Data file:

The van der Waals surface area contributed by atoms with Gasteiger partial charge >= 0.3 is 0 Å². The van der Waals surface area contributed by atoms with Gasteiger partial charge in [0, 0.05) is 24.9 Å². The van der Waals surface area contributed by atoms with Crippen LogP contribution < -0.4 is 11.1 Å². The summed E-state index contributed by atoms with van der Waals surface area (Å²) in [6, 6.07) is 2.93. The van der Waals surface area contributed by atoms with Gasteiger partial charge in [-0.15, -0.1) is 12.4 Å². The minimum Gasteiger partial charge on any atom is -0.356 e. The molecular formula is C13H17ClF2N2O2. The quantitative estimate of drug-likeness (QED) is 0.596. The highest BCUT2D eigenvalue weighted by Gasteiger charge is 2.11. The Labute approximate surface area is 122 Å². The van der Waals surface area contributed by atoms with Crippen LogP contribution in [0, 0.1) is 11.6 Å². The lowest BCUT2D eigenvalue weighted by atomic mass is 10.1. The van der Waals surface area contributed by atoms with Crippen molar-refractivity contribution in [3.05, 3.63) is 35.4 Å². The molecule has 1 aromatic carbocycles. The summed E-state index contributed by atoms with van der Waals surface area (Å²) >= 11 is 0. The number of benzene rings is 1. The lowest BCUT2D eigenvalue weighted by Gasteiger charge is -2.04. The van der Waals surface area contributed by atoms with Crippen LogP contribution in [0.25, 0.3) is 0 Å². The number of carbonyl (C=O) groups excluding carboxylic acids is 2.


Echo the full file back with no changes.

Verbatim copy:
The van der Waals surface area contributed by atoms with Gasteiger partial charge >= 0.3 is 0 Å². The van der Waals surface area contributed by atoms with Gasteiger partial charge in [0, 0.05) is 24.9 Å². The van der Waals surface area contributed by atoms with Crippen LogP contribution < -0.4 is 11.1 Å². The summed E-state index contributed by atoms with van der Waals surface area (Å²) in [6, 6.07) is 2.93. The van der Waals surface area contributed by atoms with Gasteiger partial charge in [-0.15, -0.1) is 12.4 Å². The minimum Gasteiger partial charge on any atom is -0.356 e. The molecular formula is C13H17ClF2N2O2. The quantitative estimate of drug-likeness (QED) is 0.596. The highest BCUT2D eigenvalue weighted by Gasteiger charge is 2.11. The Labute approximate surface area is 122 Å². The van der Waals surface area contributed by atoms with Crippen LogP contribution in [0, 0.1) is 11.6 Å². The lowest BCUT2D eigenvalue weighted by atomic mass is 10.1. The van der Waals surface area contributed by atoms with Crippen molar-refractivity contribution in [3.05, 3.63) is 35.4 Å². The molecule has 1 aromatic carbocycles. The summed E-state index contributed by atoms with van der Waals surface area (Å²) >= 11 is 0. The number of benzene rings is 1. The lowest BCUT2D eigenvalue weighted by Gasteiger charge is -2.04. The van der Waals surface area contributed by atoms with Crippen LogP contribution in [0.25, 0.3) is 0 Å². The number of carbonyl (C=O) groups excluding carboxylic acids is 2.